Sensory Boxes – Parenting with Science and Relaxation

One day while watching “A Place of Our Own” on PBS I learned how to make a sensory box. This is my girls’ new favorite activity. We also use it to teach them about their five senses in action.

Materials we used

  1. Plastic table cloth
  2. Box/large container or bowl (the larger the better because it will help minimize the mess you child may eventually make.
  3. Dry beans or rice, bird seeds, cocoa mulch, dried pasta etc… (don’t mix materials).
  4. Scoops – spoons, laddles, measuring containers, or liquid laundry detergent tops.

The benefits of a sensory box

  1. Teaches a child about their five senses: hearing, seeing, touching, smelling, and tasting (only in some cases).
  2. Helps a child relax and take in the moment. The box contains everything they need to explore and the child enjoys the independent control.
  3. Can help a child learn different materials, as well as helping to develop their coordination.
  4. You can also use the box to aid you in teaching math as something tangible, such as counting the amount of scoops it takes to fill a container.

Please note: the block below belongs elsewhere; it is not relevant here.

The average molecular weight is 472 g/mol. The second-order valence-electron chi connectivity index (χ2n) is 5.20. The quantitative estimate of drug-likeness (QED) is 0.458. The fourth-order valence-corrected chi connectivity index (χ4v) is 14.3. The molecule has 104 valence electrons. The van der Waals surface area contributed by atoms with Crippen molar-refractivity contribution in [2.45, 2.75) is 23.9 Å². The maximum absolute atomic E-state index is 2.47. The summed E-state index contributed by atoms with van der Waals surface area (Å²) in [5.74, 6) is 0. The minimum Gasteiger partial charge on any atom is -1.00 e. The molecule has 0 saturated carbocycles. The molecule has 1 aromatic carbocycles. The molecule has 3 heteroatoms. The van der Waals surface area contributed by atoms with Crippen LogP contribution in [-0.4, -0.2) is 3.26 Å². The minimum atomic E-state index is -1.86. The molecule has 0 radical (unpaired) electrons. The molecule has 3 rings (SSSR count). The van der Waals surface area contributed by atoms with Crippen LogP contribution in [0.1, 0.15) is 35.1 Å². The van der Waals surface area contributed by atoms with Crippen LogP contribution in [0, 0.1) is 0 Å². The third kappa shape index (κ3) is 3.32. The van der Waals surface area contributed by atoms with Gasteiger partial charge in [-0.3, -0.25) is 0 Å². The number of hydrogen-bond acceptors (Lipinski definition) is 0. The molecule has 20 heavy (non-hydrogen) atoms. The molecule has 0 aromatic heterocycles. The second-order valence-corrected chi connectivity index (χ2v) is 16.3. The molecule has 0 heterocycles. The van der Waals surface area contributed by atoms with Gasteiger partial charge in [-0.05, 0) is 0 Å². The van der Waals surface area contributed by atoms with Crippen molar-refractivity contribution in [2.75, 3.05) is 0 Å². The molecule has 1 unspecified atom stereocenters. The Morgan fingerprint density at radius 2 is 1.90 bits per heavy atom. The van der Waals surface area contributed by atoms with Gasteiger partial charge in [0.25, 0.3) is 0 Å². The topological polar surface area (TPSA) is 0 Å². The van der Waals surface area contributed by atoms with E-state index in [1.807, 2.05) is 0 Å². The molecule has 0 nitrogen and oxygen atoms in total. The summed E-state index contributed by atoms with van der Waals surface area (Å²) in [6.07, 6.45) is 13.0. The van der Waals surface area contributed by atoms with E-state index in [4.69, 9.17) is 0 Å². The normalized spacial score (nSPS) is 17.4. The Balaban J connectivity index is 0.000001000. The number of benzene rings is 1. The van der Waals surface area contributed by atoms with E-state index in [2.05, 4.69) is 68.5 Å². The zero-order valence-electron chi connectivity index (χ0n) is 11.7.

5. This activity also helps your child cultivate patience.

Things to be aware of

If now watched closely, this activity can get really messy even if you have a cloth or plastic mat on the floor. I recommend using larger materials. We used dry beans and bird seeds. Next time I make the box if we are doing this activity indoors, I will not use the bird seeds; instead I will try cocoa mulch. Sand and bird seeds are very fine and small and get all over the place so if you like for your child to explore using these materials I recommend going outside.

Book that helps to reinforce

Sesame Street has a wonderful Senses book called “The Five Sense,” that has pictures of children just like them that help explain what the senses are, how they look, and how to identify them.  While your kids are enjoying their sensory boxes, join them and using the same materials that are in their boxes explain the senses and ask questions.

Here are some of the questions I asked:

  1. Which material is the largest? Smallest?
  2. How do the materials smell? Do they smell the same?
  3. How do they feel in your hands? Hard, soft, rough, or smooth?
  4. When you are scooping your materials are they silent or noisy?
  5. If you have materials that are OK to taste ask, do the materials taste the same or different?

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